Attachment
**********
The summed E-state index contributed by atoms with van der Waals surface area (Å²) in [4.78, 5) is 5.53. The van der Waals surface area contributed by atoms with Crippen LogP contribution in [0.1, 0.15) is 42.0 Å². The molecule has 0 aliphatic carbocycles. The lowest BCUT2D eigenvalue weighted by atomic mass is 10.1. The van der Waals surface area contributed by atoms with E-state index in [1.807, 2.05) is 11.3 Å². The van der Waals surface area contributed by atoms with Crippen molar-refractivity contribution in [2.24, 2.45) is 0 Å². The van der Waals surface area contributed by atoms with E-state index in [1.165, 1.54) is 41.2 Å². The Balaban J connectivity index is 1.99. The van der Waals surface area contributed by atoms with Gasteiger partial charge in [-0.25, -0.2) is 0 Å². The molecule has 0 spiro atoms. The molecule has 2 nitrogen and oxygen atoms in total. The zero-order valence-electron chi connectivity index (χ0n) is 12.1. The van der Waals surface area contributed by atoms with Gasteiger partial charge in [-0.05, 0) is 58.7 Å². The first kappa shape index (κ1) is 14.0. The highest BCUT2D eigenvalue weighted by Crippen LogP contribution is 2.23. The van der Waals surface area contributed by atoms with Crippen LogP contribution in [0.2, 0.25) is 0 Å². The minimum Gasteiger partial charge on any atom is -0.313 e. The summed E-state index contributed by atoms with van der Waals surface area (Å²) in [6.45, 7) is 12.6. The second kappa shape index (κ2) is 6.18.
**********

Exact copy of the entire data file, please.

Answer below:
The summed E-state index contributed by atoms with van der Waals surface area (Å²) in [4.78, 5) is 5.53. The van der Waals surface area contributed by atoms with Crippen LogP contribution in [0.1, 0.15) is 42.0 Å². The molecule has 0 aliphatic carbocycles. The lowest BCUT2D eigenvalue weighted by atomic mass is 10.1. The van der Waals surface area contributed by atoms with E-state index in [1.807, 2.05) is 11.3 Å². The van der Waals surface area contributed by atoms with Crippen molar-refractivity contribution in [2.24, 2.45) is 0 Å². The van der Waals surface area contributed by atoms with E-state index in [1.165, 1.54) is 41.2 Å². The Balaban J connectivity index is 1.99. The van der Waals surface area contributed by atoms with Gasteiger partial charge in [-0.25, -0.2) is 0 Å². The molecule has 0 spiro atoms. The molecule has 2 nitrogen and oxygen atoms in total. The zero-order valence-electron chi connectivity index (χ0n) is 12.1. The van der Waals surface area contributed by atoms with Gasteiger partial charge in [-0.05, 0) is 58.7 Å². The first kappa shape index (κ1) is 14.0. The highest BCUT2D eigenvalue weighted by Crippen LogP contribution is 2.23. The van der Waals surface area contributed by atoms with Crippen LogP contribution in [0.2, 0.25) is 0 Å². The minimum Gasteiger partial charge on any atom is -0.313 e. The summed E-state index contributed by atoms with van der Waals surface area (Å²) in [6.45, 7) is 12.6. The second kappa shape index (κ2) is 6.18.